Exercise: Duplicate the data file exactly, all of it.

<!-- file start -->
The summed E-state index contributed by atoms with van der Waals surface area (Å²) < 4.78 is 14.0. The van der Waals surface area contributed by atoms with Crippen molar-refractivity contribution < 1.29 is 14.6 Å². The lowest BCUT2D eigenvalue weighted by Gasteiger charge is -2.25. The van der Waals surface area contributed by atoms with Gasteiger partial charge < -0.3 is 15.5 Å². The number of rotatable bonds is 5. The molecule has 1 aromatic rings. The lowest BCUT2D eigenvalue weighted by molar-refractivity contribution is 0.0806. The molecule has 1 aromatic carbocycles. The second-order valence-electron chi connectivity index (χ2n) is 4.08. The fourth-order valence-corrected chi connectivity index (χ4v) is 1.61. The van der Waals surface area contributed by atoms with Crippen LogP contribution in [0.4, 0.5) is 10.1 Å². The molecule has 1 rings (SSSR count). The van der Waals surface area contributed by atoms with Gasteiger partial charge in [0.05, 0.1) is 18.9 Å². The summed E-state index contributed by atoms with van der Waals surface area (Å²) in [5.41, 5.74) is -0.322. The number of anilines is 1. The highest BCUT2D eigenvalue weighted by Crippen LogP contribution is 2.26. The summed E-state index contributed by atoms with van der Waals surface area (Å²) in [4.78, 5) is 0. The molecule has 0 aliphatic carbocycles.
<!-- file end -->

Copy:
The summed E-state index contributed by atoms with van der Waals surface area (Å²) < 4.78 is 14.0. The van der Waals surface area contributed by atoms with Crippen molar-refractivity contribution < 1.29 is 14.6 Å². The lowest BCUT2D eigenvalue weighted by Gasteiger charge is -2.25. The van der Waals surface area contributed by atoms with Gasteiger partial charge < -0.3 is 15.5 Å². The number of rotatable bonds is 5. The molecule has 1 aromatic rings. The lowest BCUT2D eigenvalue weighted by molar-refractivity contribution is 0.0806. The molecule has 1 aromatic carbocycles. The second-order valence-electron chi connectivity index (χ2n) is 4.08. The fourth-order valence-corrected chi connectivity index (χ4v) is 1.61. The van der Waals surface area contributed by atoms with Crippen LogP contribution in [0.4, 0.5) is 10.1 Å². The molecule has 1 rings (SSSR count). The van der Waals surface area contributed by atoms with Gasteiger partial charge in [0.05, 0.1) is 18.9 Å². The summed E-state index contributed by atoms with van der Waals surface area (Å²) in [5.41, 5.74) is -0.322. The number of anilines is 1. The highest BCUT2D eigenvalue weighted by Crippen LogP contribution is 2.26. The summed E-state index contributed by atoms with van der Waals surface area (Å²) in [4.78, 5) is 0. The molecule has 0 aliphatic carbocycles.